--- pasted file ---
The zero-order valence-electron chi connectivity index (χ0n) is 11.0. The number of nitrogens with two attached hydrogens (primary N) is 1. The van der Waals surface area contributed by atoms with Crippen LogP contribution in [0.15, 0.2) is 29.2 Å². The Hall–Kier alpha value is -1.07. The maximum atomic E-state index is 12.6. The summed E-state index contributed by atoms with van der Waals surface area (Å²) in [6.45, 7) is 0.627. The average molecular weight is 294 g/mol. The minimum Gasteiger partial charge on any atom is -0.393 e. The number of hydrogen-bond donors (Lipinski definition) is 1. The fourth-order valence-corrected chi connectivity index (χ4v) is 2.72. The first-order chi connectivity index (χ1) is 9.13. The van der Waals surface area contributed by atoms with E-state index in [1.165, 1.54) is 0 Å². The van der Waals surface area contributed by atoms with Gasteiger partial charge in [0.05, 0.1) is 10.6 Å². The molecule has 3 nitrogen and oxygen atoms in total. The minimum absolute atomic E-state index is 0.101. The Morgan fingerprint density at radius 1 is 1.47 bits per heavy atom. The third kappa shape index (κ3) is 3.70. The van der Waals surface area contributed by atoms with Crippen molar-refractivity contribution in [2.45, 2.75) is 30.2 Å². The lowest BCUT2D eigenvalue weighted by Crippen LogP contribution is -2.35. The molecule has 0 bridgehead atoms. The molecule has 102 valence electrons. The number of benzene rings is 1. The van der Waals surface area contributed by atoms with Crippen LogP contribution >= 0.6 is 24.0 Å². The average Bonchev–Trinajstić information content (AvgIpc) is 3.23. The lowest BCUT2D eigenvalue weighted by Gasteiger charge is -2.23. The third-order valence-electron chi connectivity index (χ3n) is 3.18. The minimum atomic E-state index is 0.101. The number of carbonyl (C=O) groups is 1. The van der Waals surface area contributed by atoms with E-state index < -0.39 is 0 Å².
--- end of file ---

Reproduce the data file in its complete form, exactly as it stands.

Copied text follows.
The zero-order valence-electron chi connectivity index (χ0n) is 11.0. The number of nitrogens with two attached hydrogens (primary N) is 1. The van der Waals surface area contributed by atoms with Crippen LogP contribution in [0.15, 0.2) is 29.2 Å². The Hall–Kier alpha value is -1.07. The maximum atomic E-state index is 12.6. The summed E-state index contributed by atoms with van der Waals surface area (Å²) in [6.45, 7) is 0.627. The average molecular weight is 294 g/mol. The minimum Gasteiger partial charge on any atom is -0.393 e. The number of hydrogen-bond donors (Lipinski definition) is 1. The fourth-order valence-corrected chi connectivity index (χ4v) is 2.72. The first-order chi connectivity index (χ1) is 9.13. The van der Waals surface area contributed by atoms with E-state index in [1.165, 1.54) is 0 Å². The van der Waals surface area contributed by atoms with Gasteiger partial charge in [0.05, 0.1) is 10.6 Å². The molecule has 3 nitrogen and oxygen atoms in total. The minimum absolute atomic E-state index is 0.101. The Morgan fingerprint density at radius 1 is 1.47 bits per heavy atom. The third kappa shape index (κ3) is 3.70. The van der Waals surface area contributed by atoms with Crippen molar-refractivity contribution in [2.45, 2.75) is 30.2 Å². The lowest BCUT2D eigenvalue weighted by Crippen LogP contribution is -2.35. The molecule has 0 bridgehead atoms. The molecule has 102 valence electrons. The number of benzene rings is 1. The van der Waals surface area contributed by atoms with Crippen LogP contribution >= 0.6 is 24.0 Å². The average Bonchev–Trinajstić information content (AvgIpc) is 3.23. The lowest BCUT2D eigenvalue weighted by Gasteiger charge is -2.23. The third-order valence-electron chi connectivity index (χ3n) is 3.18. The minimum atomic E-state index is 0.101. The number of carbonyl (C=O) groups is 1. The van der Waals surface area contributed by atoms with E-state index < -0.39 is 0 Å².